Roche resolves shortage of liquid Tamiflu

Liquid Tamiflu is back. Roche says the temporary shortage of the liquid version of its flu fighter that it warned of two weeks ago is resolved and should stay that way for the rest of flu season. The timing is important, given that last year Roche's first-quarter earnings got a boost from Tamiflu sales.

In an email, Tara Iannuccillo, a spokeswoman for Genentech, the Roche ($RHHBY) unit that makes Tamiflu, said the backup in supply had been overcome and that the company now anticipates "having sufficient supply of both the liquid and capsule forms of Tamiflu to meet demand for this flu season." She pointed out that there has been continuous supply of Tamiflu 75-mg capsules throughout the 2013-14 flu season.

An update to the FDA drug shortage list also indicates the supply issue is over. The FDA had posted a shortage notice on Jan. 6 after Genentech notified it that demand for Tamiflu had thrown its packaging line behind and that there might be some spot shortages in certain parts of the country through mid-January.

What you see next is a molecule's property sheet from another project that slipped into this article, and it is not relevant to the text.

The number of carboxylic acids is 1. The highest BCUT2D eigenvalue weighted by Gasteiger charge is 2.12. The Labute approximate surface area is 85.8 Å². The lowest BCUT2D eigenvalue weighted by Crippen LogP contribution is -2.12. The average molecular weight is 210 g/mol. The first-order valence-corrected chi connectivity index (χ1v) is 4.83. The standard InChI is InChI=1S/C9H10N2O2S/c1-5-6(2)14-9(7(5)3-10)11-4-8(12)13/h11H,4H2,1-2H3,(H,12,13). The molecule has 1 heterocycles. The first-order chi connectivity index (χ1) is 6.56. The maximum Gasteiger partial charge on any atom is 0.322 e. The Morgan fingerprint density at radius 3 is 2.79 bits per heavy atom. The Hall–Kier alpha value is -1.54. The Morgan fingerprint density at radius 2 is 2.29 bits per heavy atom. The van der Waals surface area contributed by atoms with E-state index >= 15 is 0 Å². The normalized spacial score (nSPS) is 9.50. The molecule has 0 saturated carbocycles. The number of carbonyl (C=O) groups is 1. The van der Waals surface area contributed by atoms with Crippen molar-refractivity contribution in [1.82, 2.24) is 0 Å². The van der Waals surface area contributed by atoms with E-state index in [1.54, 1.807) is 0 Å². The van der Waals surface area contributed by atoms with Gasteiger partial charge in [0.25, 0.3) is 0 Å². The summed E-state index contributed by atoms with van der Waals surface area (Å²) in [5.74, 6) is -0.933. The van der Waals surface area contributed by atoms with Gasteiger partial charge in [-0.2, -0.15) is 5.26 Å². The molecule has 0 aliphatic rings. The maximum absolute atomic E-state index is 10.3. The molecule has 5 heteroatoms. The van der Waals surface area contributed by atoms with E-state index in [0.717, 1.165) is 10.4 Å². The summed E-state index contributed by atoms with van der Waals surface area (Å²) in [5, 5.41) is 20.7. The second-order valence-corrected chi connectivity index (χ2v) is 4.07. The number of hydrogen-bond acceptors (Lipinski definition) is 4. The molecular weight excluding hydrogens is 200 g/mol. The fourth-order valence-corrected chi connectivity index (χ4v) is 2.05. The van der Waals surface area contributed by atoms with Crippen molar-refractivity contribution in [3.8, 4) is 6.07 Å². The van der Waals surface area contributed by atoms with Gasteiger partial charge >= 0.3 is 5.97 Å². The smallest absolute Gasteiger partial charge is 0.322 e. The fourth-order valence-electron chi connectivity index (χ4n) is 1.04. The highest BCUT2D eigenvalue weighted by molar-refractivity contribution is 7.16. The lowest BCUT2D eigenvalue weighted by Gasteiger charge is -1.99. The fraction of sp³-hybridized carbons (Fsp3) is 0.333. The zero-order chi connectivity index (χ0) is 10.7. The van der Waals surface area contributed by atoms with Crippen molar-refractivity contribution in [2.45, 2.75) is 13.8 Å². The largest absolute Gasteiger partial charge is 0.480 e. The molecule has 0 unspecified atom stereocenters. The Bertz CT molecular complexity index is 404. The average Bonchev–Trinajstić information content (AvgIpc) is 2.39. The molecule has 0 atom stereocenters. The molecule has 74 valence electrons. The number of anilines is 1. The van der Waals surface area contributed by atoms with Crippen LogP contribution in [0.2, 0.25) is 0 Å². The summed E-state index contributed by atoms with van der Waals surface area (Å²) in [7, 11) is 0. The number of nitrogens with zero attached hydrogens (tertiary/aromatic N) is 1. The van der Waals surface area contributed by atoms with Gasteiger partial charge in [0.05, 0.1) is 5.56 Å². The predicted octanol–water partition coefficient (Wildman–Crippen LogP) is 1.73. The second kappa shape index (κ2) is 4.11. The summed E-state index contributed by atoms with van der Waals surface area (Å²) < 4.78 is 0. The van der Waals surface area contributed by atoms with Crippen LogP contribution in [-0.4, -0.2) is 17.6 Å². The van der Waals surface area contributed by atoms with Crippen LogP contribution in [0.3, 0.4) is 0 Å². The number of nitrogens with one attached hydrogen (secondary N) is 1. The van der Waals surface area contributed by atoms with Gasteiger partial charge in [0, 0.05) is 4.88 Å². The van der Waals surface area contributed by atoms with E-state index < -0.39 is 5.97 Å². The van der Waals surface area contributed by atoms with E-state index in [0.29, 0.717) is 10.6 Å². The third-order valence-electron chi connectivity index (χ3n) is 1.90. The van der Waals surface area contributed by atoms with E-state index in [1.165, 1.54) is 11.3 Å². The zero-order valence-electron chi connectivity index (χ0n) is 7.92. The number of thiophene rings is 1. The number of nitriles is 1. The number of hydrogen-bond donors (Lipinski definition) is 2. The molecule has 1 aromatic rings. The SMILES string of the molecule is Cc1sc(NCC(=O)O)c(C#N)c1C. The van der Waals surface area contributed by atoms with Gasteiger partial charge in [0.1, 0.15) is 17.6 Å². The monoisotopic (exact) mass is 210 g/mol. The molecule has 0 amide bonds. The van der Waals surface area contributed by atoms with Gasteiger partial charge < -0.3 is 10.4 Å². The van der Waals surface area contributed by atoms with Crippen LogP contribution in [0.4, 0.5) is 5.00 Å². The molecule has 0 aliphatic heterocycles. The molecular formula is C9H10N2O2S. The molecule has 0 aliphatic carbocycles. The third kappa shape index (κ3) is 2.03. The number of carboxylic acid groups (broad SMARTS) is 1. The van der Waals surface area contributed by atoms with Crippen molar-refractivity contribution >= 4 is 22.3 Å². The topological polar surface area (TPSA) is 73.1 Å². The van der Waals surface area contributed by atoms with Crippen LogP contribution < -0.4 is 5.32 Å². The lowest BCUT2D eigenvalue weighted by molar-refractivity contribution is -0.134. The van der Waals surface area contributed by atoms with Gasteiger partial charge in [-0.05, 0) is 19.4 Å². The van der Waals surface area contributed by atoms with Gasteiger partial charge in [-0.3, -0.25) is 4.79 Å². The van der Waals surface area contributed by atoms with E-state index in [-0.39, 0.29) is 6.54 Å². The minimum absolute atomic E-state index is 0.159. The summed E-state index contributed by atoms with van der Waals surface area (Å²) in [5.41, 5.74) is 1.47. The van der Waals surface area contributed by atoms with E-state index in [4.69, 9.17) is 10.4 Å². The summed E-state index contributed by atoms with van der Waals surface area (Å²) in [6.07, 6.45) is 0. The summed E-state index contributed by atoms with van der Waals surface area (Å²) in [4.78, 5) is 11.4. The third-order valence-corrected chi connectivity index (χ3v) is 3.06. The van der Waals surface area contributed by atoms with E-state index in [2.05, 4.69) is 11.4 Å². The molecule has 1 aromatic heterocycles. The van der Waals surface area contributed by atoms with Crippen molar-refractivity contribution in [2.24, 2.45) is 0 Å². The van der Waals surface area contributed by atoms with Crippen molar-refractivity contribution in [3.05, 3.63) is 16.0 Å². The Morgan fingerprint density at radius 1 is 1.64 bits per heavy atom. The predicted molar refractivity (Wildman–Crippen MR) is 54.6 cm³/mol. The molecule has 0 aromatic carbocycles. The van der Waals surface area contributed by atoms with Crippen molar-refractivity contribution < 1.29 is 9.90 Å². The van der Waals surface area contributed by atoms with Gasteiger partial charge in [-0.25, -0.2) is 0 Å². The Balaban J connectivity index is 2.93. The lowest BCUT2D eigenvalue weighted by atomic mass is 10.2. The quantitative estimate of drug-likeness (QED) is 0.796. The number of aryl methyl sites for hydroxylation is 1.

On Thursday, Iannuccillo said, "We have limited information regarding Tamiflu supply in specific local areas. Given the widespread flu activity in 35 states nationally, there may be some instances where a local pharmacy may not have the liquid formulation of Tamiflu in stock." She explained that if consumers can't get the liquid form and need it, a healthcare professional can mix it up from capsules.

Lost sales for a product like Tamiflu are no small thing. Last year, Roche's impressive 13% leap in first-quarter sales were, in part, attributed to a tough flu season that resulted in an 84% growth in Tamiflu sales to $335 million. On the flip side, French drugmaker Sanofi ($SNY) in October reported that vaccine supply issues caused by problems at a plant in Canada were one of the factors undercutting its third quarter, both on the top line and bottom line. Its vaccines sales were off 7.2% to €1.3 billion ($1.8 billion) because of the "anomaly."

- here's the FDA shortage list